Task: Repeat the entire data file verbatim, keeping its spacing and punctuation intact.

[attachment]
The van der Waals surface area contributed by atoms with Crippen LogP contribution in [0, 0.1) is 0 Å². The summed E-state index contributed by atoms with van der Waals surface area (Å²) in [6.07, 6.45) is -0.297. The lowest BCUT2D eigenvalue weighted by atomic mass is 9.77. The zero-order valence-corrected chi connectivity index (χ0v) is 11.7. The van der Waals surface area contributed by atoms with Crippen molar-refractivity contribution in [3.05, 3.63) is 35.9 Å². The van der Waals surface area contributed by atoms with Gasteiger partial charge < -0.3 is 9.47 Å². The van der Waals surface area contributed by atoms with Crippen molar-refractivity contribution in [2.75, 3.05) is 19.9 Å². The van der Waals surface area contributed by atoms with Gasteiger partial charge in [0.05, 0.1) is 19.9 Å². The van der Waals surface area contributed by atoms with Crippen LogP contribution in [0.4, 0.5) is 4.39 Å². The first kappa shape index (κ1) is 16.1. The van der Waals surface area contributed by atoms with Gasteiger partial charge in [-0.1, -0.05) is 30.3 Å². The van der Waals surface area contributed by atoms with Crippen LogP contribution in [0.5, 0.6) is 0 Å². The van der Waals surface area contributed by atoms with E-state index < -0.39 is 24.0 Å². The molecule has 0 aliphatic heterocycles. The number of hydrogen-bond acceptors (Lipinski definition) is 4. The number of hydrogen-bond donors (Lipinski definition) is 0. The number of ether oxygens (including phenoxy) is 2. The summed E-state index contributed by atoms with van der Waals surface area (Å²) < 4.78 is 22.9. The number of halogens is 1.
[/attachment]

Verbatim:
The van der Waals surface area contributed by atoms with Crippen LogP contribution in [0, 0.1) is 0 Å². The summed E-state index contributed by atoms with van der Waals surface area (Å²) in [6.07, 6.45) is -0.297. The lowest BCUT2D eigenvalue weighted by atomic mass is 9.77. The zero-order valence-corrected chi connectivity index (χ0v) is 11.7. The van der Waals surface area contributed by atoms with Crippen molar-refractivity contribution in [3.05, 3.63) is 35.9 Å². The van der Waals surface area contributed by atoms with Gasteiger partial charge < -0.3 is 9.47 Å². The van der Waals surface area contributed by atoms with Crippen molar-refractivity contribution in [2.75, 3.05) is 19.9 Å². The van der Waals surface area contributed by atoms with Gasteiger partial charge in [0.05, 0.1) is 19.9 Å². The van der Waals surface area contributed by atoms with Crippen LogP contribution in [0.4, 0.5) is 4.39 Å². The first kappa shape index (κ1) is 16.1. The van der Waals surface area contributed by atoms with Gasteiger partial charge in [-0.1, -0.05) is 30.3 Å². The van der Waals surface area contributed by atoms with Crippen LogP contribution in [0.5, 0.6) is 0 Å². The van der Waals surface area contributed by atoms with E-state index < -0.39 is 24.0 Å². The molecule has 0 aliphatic heterocycles. The number of hydrogen-bond acceptors (Lipinski definition) is 4. The number of hydrogen-bond donors (Lipinski definition) is 0. The number of ether oxygens (including phenoxy) is 2. The summed E-state index contributed by atoms with van der Waals surface area (Å²) < 4.78 is 22.9. The number of halogens is 1.